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    Incorporating Diversity and Inclusion in Recruitment

    In this podcast episode, Max learns about diversity and inclusion in recruitment from Cynthia Owyoung, author of the book "All Are Welcome: How to Build a Real Workplace Culture of Inclusion...
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    Max Armbruster
    Max Armbruster
    CEO Talkpush

    Connecting Nurses with Employers in 48 Hours with Adam Chambers from Applichat

    Episode 62 full cover

    In this episode of the Recruitment Hackers Podcast, Adam Chambers, Founder and CEO of Applichat Healthcare, talks about healthcare sourcing, and how Applichat has been able to use technology to connect nurses to jobs in 48 hours. With such high demand for talent in the healthcare industry, it’s a matter of who can make an offer first.


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    Don't feel like listening? You can read the entire transcript right here. 👇


    Max: Hello, welcome back to the Recruitment Hackers Podcast. I'm your host, Max Armbruster and today, on the show, I'm super happy to welcome Adam Chambers who is the founder, CEO of Applichat Healthcare. Applichat is a company I've first found about on another podcast The Chad and Cheese and was one of the first companies, along with mine, to move into the chatbot space and applying chatbot specifically to the challenges of sourcing and sourcing on social media. Since then, Adam has focused his company on the healthcare, on the booming healthcare sector, which has gone through so much changes in the last year and we're here to talk to him about sourcing and how to source for nurses and healthcare professionals and anything else that where the conversation might take us. Welcome to the show, Adam.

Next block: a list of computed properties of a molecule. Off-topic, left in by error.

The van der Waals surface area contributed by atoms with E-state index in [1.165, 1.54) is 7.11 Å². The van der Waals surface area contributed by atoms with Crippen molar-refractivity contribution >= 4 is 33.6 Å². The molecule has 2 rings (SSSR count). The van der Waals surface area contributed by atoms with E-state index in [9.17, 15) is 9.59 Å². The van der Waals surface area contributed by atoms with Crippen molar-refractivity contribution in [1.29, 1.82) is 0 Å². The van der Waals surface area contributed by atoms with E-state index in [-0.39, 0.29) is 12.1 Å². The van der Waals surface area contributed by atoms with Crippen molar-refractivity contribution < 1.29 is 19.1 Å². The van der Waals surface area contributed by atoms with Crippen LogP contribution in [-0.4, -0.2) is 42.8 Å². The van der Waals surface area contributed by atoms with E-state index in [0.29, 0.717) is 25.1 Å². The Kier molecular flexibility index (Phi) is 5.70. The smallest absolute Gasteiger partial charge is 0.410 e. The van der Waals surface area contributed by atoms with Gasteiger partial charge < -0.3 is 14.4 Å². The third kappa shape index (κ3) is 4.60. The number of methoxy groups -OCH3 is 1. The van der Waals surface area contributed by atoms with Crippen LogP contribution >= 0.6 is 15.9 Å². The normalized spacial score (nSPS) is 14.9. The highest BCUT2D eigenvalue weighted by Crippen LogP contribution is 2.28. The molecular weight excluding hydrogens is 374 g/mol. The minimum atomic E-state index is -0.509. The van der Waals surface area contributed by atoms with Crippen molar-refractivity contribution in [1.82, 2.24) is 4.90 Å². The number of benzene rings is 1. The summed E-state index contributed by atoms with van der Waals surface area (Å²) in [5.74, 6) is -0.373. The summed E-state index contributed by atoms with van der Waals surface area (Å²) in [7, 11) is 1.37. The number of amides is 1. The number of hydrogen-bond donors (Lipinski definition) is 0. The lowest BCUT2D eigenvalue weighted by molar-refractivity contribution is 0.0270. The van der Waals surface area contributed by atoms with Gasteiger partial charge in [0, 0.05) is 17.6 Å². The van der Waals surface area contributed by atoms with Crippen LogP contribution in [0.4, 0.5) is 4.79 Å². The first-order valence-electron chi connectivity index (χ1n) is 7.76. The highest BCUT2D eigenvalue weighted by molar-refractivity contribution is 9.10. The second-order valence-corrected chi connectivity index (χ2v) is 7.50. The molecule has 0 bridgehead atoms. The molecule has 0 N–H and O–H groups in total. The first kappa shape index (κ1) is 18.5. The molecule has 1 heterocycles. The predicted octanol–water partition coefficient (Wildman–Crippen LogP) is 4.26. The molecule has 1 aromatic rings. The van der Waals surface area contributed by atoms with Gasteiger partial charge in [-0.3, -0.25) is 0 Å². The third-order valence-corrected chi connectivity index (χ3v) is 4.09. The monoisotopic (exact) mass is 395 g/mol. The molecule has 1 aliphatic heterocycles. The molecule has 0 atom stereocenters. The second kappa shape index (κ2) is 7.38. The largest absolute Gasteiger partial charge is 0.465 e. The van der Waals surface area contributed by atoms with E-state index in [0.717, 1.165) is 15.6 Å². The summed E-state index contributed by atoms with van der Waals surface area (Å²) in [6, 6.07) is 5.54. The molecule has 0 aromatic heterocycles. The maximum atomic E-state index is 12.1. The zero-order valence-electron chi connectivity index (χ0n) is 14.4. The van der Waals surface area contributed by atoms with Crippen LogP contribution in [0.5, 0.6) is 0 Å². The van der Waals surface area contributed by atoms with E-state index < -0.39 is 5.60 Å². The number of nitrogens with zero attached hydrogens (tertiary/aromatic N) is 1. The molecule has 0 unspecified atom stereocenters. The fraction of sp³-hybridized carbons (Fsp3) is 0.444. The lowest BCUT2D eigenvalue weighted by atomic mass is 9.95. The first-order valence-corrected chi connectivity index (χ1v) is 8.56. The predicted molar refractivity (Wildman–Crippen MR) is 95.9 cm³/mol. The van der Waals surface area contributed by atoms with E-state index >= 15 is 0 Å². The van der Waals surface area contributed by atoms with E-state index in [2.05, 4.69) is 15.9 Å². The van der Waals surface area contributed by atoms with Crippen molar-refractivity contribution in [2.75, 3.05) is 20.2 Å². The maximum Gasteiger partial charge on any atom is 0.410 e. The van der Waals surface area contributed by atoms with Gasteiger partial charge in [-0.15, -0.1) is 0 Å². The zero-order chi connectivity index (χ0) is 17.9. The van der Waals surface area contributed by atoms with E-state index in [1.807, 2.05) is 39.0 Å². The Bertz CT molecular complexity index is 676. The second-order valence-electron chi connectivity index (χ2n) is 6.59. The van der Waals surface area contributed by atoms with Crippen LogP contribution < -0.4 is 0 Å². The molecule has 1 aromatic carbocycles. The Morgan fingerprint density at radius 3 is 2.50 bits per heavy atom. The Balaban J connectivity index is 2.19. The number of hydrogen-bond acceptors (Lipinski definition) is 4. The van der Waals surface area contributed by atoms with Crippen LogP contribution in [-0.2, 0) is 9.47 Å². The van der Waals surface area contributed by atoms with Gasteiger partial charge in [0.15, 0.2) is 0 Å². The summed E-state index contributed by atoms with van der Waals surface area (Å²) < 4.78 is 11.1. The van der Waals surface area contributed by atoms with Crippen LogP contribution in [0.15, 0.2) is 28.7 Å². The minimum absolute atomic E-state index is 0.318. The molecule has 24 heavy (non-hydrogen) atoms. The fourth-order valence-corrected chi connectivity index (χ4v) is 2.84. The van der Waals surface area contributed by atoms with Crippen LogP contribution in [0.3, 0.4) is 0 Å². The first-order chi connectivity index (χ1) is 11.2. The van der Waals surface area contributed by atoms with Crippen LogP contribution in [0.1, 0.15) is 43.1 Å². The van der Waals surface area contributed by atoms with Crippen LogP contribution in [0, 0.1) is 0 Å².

Adam: Thank you so much. To everyone listening, I just wanna say Max is amazing. Really helped me with my career. So, you should keep listening to the show and buy his stuff.


    Max: Thanks, buy my stuff, yes, and I'm not selling on this show. I'm just using it to remind ourselves that recruitment never stops, that never stops changing and that to stay abreast of what people are doing and maybe get a couple of ideas for my own business, as I hope some of the listeners will. So for the people who are new to Applichat and Applichat Healthcare as newly-rebranded, can you say in your own words what you guys do?


    Adam: Yeah, so, we really specialize in connecting nurses, employers in under 48 hours. So sort of means you guys pay, because whenever it comes to job search as a nurse you have four or five different options and the one that's gonna give you an offer quickest is usually the one that you're gonna take. Like they don't have a time to mess about. So what we do is we make tough application process, like you do with your chatbots, simple as possible, 60 seconds, five to ten questions. And then we immediately get them in front of a recruiter, at one of our clients. So, it's an instantaneous process.


    Max: Front of the panel, before it hits the ATS?


    Adam: Yeah pretty much, like before even they send their resume. We try and call them within one hour, get them booked in. And one we sent one on Friday, so today's Monday, we sent one on Friday and she just got made a job offer today plus two working days, we can say to the nurses that we're the best cause we have these relationships with our clients where we can move you quickly and then to the clients we say, nurses want to be moved quickly so when can I do that for them?